Dec 17, 2015 | By Alec

The Italian 3D printer developers from Lumi Industries are those kind of engineers who never seem to rest on their laurels and always have more than one project in the pipeline. Only in September of this year, they found excellent Kickstarter success with the all-in-one resin-based 3D printer LumiPocket LT, which eventually gathered more than $60,000 in pledges, but it looks like they are working on a lot more than that compact machine. For as CEO Marin Davide just revealed, they are simultaneously working on a fascinating design feature that could be integrated on just about every desktop 3D printer in the future. Called the LumiFold system, it’s a Z-axis mechanism that makes the 3D printer smaller than the maximum part height, and will expand during 3D printing.

It’s just one of the many ongoing innovations that Lumi Industries is seeking to implement. If you happen to have backed the LumiPocket LT, you can follow the interesting development process here. At the same time, the Lumi team recently presented the LumiKit at the Maker Faire in Rimini, a boxed version of the LumiPocket. In fact, all of their innovations seem to focus on compactness in some regard, and as the CEO explains in a press release, that feature has been on the Lumi radar ever since their released their first machine in 2013. “We believe that, similar to the evolution of computers from big mainframes to compact personal computers, this will help the 3D printers to become more and more adopted”, he says.

That is also reflected in this new Z-axis mechanism. "Its most interesting feature is that the total height of the 3D printer, when closed, is smaller than the maximum height of the 3D printed part, as it expands while printing,” the CEO explains. “This new solution not only gives the possibility to have compact and portable devices, but also in the including examples it can lead to a smart and stylish design, betraying our Italian origins!” What’s more, the new system can be applied to 3D printers of various technologies, including SLA, DLP and FDM 3D printers, and is currently patent pending.

This curious innovation has come out of the desire to revolutionize the entire concept of resin 3D printing which, as they rightly point out, has so far only been benefitting from resin curing innovations. The mechanical lifting system has, meanwhile, stayed the same for years. “We think that our solution can be a disruptive innovation that will change completely the way 3D printers are conceived and designed,” the team argues. More importantly, it also has the ability to speed up the slow 3D printing process.

But the compact nature of such a design also cannot be ignored, as it brings several advantages to the table. “It takes up little space, it is easier to share it and it opens the way for interesting scenarios. Such as a teacher who can bring a 3D printer in his suitcase and print 3d models during his lessons; or doctors that during a conference can make 3D printed parts for colleagues, or patients, showing the part where they intend to operate. Possible scenarios do include also live presentations for jewelry or fashion companies, in which it would be possible to go to the presentation with your 3D printer and create for the customer,” they say. If that mobility can be achieved without sacrificing quality, then it will definitely open a wide range of new applications. There’s thus an interesting time ahead for Lumi Industries, who have said that they will use this system to develop a wide range of new 3D printers that are compacter and more efficient than ever before, in part through partnerships.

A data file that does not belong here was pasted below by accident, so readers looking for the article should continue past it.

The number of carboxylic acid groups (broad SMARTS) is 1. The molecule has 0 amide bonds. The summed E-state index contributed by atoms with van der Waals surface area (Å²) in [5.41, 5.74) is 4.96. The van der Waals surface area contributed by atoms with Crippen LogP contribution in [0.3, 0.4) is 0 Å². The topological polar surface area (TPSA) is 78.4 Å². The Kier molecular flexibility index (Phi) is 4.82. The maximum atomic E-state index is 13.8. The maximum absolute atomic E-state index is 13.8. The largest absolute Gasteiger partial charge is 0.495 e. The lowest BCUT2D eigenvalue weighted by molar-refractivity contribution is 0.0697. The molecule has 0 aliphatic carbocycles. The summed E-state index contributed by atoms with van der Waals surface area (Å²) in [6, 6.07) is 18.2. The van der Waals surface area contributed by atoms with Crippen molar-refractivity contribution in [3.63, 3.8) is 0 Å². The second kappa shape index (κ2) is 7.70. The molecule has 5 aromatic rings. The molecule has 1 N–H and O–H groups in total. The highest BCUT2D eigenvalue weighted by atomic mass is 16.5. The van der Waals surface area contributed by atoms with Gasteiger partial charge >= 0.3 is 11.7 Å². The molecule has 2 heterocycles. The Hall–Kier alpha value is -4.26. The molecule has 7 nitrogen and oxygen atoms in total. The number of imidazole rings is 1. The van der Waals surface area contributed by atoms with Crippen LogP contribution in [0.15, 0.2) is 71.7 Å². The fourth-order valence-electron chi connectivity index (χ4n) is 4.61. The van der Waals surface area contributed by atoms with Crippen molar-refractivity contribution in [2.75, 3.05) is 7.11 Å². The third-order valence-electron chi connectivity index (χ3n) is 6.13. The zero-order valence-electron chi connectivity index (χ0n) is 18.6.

One of the most interesting examples of this is the LumiFold TAB, a 3D printer that fits on top of a tablet (3 cm thick or so). “It uses visible light and a special control system that allows the electronic parts to be controlled from the Tablet without wiring, just using modulated light”,  they say. And as you can see in the images above, that tablet slowly grows in height during 3D printing, while all the electronics have been efficiently tucked away. “The Tablet can be kept under charge when printing, and it runs the slicing and supports generation in both automatic and manual mode,” they add. The Italians are already confident that big tablet manufacturers like Sony, Apple and Samsung will be interested in this 3D printing accessory, and rightly so.

But the other compact 3D printers under development look equally interesting. What about the LumiFold CUBE, a compact UV 3D printer specifically for the jewelry market with a printing area of 10x10x5cm? “It  is designed for jewelry / dental use that will be able to use a wide range of materials, while the New LumiFold XL is a UV resin 3D printer with a printing area of 25x35cm, 30cm height, and the machine is just 15cm tall when closed,” they say.

An FDM version of the Lumifold using this mechanical Z-axis system is also under development, and will be just 10 cm tall – expanding with a temperature controlled chamber during 3D printing. This latter machine is under development with an FDM expert partner. “We think this machine would be really interesting for space use. Imagine this 3D printer to be used on the ISS! Since weight and size of everything that is transported is critical due to really high costs, an ultra-thin and light 3D printer would be an excellent solution for 3D printing in space,” they speculate. Could it be that the real future of 3D printing technology isn’t just in quality results, but in machine size?



Posted in 3D Printing Technology



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